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The ousted Men's Wearhouse founder just launched a brilliant Uber-like app for tailoring clothes


Hayley Peterson

June 1, 2015













george zimmer men's wearhouse

( George Zimmer founded Men's Wearhouse.

The founder of Men's Wearhouse has launched an "Uber for tailors," The New York Times reports.

George Zimmer's new business, called zTailors, will enable customers to order a tailor to their house through an app.

The tailor will then measure and alter anything in their closet at a set price.

"In the closets of Americans, there is billions of dollars’ worth of apparel that has accumulated over the years," Zimmer told The Times. "It doesn’t all appear on the good side of the closet. It doesn’t all fit. That’s either because it has shrunk, or you have grown."

The service costs between $10 and $25 for each item, depending on what needs to be done.

There's a growing demand in the US for more slim-fit, tailored clothes — especially in menswear.

"This is the era of ever-shrinking men’s trousers — they are tailored and shorter, tighter and shrunken, too tight and too short," The Washington Post declared last year.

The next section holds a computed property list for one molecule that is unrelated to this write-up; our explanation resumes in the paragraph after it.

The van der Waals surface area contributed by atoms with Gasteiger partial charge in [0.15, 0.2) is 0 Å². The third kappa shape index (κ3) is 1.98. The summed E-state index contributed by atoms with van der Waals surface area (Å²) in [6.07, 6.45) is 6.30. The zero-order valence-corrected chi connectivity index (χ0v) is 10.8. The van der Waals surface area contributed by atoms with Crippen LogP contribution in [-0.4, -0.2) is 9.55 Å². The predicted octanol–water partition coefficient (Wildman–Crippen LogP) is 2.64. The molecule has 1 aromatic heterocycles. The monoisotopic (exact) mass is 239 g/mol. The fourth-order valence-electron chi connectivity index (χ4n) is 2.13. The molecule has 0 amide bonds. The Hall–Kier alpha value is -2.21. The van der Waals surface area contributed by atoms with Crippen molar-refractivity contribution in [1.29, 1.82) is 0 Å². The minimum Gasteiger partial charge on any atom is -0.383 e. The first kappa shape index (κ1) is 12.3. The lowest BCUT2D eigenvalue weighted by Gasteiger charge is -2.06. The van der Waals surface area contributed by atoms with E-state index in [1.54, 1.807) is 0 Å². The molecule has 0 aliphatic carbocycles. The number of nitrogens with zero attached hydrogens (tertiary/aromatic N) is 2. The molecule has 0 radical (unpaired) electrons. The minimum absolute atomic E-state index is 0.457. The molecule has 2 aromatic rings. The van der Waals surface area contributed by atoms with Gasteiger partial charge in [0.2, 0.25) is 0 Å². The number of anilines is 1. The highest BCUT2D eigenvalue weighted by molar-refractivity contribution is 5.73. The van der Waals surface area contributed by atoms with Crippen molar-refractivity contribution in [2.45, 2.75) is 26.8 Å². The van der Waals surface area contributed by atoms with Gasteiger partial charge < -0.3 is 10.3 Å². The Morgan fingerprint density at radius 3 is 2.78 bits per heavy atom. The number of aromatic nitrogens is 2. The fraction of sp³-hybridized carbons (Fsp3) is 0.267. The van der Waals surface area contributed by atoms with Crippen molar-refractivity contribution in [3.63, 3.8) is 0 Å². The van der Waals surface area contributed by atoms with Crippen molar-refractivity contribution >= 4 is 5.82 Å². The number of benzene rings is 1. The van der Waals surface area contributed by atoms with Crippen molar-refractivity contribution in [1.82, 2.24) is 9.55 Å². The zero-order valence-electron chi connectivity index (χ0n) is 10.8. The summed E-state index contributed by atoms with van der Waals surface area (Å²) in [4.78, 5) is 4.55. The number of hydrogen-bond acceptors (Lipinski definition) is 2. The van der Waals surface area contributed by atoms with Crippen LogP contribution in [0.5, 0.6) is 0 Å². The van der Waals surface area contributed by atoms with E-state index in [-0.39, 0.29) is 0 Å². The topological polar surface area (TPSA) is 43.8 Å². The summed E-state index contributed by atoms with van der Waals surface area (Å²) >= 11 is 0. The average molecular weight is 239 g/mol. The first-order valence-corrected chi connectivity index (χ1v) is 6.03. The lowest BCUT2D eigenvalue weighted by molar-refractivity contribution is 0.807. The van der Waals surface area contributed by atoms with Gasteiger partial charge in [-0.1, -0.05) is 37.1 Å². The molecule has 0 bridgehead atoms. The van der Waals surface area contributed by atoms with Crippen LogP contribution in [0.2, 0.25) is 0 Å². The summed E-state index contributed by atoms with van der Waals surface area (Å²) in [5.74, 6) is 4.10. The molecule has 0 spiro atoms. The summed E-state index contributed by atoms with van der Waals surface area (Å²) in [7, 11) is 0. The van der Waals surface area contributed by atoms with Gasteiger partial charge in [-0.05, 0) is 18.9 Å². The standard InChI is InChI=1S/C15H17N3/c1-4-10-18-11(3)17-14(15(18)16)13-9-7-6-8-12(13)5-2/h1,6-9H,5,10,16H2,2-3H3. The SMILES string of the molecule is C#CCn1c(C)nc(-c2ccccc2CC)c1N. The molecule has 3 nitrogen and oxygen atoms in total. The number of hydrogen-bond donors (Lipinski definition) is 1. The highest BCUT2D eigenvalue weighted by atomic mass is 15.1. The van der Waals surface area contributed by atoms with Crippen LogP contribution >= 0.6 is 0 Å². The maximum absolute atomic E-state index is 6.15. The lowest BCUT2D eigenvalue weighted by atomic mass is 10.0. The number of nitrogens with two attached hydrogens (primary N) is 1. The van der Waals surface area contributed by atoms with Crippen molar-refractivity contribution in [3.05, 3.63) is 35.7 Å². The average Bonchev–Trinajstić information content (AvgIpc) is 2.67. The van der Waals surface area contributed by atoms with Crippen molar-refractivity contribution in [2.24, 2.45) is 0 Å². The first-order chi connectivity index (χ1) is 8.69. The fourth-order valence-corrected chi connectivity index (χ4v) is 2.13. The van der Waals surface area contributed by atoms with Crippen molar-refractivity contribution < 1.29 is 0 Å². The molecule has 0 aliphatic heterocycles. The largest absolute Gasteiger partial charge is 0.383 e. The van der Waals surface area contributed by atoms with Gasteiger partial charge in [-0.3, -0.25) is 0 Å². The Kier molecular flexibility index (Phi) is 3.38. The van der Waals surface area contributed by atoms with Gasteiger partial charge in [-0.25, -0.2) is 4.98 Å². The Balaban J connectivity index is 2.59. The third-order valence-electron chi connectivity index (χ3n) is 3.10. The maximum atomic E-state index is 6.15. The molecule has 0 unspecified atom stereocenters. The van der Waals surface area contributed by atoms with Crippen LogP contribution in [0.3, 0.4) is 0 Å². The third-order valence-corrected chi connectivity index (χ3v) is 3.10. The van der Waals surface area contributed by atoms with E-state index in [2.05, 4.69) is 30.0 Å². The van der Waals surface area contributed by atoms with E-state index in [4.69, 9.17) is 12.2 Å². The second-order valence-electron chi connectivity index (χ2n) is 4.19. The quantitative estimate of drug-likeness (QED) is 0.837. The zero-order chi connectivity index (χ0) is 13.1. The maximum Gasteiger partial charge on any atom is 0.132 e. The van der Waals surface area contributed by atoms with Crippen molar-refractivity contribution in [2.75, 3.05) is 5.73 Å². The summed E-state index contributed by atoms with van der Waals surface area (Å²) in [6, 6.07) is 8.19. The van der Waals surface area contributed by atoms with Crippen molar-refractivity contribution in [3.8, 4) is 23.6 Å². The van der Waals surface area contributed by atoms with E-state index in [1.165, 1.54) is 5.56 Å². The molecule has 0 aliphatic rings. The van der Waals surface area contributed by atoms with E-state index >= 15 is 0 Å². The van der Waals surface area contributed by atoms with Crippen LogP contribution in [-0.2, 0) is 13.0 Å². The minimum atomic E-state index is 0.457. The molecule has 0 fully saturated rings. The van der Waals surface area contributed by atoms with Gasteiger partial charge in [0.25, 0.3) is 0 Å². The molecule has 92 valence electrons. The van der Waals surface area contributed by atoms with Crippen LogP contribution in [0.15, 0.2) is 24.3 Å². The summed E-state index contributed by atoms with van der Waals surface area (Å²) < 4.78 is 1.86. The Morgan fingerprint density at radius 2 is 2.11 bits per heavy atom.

A number of retailers, such as Bonobos and J. Hilburn, have built their entire business around slimmer fits and tailoring services. Even Jos. A. Bank is now offering tighter-fitting styles.

tailor clothes maker

(Michael Loccisano/Getty Images)

But there's nothing like zTailors currently offered in the market, according to The Times.

ZTailors employs 600 tailors in several major cities around the US. The company plans to expand to all 50 states by the end of the year, The Times reports.

Tailors must have at least five years of experience to work for zTailors. They also must undergo background checks.

Zimmer won over Americans with his "you're gonna like the way you look — I guarantee it" commercials.

But Zimmer was abruptly fired as chairman in 2013 for alleged differences with the company's board. Customers were furious about his ouster.

He's backing zTailors with his own money, and there are no venture capitalists involved, he told the Times. The company takes a 35% fee from the tailors' profits.

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